High rates of vitamin D deficiency have been reported in athletes. The purpose of this study was to evaluate the associations between vitamin D with bone health and parathyroid hormone (PTH) concentrations in female runners who trained at 30.4° degrees north.
Serum 25-hydroxyvitamin D (25(OH) D), PTH, body composition, and bone mineral density (BMD) were measured in 59 female runners, aged 18–40 years. Stress fracture history, training duration and frequency were evaluated by questionnaire. As per National Endocrine Society cut-offs, serum vitamin D ranges were: 25(OH)D < 50 nmol/L for deficient; 50–75 nmol/L for insufficient; and ≥ 75 nmol/L for sufficient status.
Mean serum 25(OH)D concentrations were 122.6 ± 63.9 nmol/L, with 18.6% of subjects in the deficient (5.1%) or insufficient (13.5%) range. No significant differences were observed between sufficient and deficient/insufficient subjects for BMD, PTH, history of stress fractures, or demographic data.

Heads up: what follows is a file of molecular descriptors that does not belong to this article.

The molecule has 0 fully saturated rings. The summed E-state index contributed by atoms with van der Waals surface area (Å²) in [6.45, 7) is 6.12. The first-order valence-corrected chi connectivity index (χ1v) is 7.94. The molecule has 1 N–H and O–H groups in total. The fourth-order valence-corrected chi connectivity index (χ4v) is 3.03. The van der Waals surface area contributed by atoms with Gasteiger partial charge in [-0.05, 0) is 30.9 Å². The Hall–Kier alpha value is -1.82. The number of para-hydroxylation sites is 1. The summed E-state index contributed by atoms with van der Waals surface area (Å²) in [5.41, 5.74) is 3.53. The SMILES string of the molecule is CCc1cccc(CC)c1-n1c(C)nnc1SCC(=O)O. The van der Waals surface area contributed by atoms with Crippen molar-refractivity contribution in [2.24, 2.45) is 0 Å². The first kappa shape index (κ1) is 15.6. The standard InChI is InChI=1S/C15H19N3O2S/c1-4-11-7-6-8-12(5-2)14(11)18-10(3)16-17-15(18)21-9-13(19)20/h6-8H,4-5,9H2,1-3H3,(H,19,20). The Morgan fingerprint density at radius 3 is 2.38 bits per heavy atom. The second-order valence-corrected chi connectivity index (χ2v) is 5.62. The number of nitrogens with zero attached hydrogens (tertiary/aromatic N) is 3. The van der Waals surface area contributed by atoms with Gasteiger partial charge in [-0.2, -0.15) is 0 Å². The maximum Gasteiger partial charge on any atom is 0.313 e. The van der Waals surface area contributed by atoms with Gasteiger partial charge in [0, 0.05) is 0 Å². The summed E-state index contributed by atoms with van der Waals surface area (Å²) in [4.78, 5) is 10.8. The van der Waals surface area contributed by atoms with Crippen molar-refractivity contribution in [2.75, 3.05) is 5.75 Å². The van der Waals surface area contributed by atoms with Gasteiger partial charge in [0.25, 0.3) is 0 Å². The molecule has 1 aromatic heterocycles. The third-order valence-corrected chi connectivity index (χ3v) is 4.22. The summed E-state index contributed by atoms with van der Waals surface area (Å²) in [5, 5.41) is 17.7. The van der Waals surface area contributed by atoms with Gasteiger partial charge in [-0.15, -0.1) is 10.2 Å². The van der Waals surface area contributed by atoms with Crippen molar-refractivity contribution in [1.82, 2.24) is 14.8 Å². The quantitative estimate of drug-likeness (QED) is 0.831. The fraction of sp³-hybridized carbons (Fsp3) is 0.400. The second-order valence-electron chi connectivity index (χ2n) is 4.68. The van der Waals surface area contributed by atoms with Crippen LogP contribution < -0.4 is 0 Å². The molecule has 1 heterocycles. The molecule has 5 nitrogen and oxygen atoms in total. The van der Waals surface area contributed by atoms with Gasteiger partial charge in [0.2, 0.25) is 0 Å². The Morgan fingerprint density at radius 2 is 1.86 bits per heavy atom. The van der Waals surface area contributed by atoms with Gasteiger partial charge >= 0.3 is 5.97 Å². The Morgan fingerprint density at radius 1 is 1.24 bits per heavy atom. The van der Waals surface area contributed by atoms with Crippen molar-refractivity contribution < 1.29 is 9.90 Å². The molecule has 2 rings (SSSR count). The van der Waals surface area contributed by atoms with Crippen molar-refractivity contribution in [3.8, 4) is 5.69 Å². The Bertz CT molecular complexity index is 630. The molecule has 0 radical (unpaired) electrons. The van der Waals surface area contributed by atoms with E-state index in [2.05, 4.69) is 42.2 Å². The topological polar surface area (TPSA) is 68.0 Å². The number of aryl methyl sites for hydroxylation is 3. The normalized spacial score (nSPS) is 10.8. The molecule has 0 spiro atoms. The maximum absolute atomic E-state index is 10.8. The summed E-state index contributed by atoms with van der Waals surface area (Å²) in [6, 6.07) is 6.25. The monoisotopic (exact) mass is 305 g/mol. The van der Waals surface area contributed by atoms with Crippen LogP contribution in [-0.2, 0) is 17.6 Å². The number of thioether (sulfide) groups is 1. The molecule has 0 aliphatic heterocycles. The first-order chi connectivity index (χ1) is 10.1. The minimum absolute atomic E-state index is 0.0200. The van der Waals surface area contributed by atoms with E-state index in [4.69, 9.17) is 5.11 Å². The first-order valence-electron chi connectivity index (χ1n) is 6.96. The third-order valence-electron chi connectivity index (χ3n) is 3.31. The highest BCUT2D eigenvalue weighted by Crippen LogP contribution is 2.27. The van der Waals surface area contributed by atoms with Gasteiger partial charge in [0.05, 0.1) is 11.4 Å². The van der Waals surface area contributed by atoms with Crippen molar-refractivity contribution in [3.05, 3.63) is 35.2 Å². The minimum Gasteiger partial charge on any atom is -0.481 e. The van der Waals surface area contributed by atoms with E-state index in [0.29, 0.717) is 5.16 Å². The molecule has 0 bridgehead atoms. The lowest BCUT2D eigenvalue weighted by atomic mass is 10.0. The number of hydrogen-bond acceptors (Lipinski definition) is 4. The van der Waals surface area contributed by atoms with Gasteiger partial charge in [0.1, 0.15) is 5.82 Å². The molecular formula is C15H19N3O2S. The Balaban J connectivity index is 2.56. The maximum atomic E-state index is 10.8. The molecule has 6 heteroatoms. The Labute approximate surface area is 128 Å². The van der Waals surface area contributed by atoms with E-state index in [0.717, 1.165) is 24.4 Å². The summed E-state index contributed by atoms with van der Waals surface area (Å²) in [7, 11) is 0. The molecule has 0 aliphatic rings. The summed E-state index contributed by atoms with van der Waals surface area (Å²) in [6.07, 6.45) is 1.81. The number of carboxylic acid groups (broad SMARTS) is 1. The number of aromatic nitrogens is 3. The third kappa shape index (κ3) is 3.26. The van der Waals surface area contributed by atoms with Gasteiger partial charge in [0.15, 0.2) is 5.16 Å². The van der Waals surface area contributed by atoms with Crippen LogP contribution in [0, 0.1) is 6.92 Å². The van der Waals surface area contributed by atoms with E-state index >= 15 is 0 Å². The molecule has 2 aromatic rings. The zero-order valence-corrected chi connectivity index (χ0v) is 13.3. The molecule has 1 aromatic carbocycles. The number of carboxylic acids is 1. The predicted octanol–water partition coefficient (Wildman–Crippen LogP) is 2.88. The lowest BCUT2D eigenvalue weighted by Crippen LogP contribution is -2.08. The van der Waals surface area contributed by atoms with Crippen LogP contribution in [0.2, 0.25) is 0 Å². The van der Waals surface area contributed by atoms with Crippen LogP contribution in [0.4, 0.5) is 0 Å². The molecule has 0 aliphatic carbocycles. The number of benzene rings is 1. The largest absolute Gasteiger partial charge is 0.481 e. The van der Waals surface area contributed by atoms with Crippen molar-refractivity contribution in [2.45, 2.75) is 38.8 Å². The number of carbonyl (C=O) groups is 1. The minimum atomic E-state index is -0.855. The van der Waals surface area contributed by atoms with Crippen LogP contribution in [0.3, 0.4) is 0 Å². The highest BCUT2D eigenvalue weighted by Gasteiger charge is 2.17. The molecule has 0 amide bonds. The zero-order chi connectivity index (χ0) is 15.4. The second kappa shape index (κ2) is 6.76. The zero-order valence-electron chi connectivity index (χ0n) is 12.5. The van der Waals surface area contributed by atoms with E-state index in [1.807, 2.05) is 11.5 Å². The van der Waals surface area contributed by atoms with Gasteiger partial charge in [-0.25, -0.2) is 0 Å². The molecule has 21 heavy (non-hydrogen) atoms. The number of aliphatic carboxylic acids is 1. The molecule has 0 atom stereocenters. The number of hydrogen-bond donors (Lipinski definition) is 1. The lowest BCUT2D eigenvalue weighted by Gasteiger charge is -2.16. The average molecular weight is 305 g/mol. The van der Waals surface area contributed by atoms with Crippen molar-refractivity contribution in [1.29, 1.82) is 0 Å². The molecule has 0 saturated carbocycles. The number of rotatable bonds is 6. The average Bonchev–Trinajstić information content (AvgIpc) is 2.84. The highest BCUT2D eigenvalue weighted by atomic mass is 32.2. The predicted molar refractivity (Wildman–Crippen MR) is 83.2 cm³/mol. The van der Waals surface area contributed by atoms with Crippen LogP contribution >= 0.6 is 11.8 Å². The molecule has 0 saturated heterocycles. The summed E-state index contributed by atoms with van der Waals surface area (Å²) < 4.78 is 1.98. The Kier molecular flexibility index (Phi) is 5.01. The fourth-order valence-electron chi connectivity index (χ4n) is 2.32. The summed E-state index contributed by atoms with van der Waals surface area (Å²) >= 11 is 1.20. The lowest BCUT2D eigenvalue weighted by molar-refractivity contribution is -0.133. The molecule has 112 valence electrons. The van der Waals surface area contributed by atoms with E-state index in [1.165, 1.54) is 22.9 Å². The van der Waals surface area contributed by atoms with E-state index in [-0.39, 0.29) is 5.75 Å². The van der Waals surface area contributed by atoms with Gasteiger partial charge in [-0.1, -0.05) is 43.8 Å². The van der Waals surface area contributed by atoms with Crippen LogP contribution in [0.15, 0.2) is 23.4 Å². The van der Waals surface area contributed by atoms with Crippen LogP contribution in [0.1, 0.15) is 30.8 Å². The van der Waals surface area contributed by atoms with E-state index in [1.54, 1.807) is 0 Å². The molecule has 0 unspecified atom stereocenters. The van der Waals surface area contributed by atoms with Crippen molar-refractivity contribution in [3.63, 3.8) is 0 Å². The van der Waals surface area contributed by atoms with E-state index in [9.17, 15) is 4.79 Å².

The majority of distance runners maintained sufficient vitamin D status, suggesting that training outdoors in latitude where vitamin D synthesis occurs year-round reduces the risk for vitamin D deficiency. Data do not support the indiscriminate supplementation of outdoor athletes in southern latitudes without prior screening.
Wentz is with the Dept. of Nutrition Science, East Carolina University, Greenville, NC. Liu is with the School of Nutrition and Dietetics, University of Akron, Akron, OH. Ilich and Haymes are with the Dept. of Nutrition, Food and Exercise Sciences, Florida State University, Tallahassee, FL.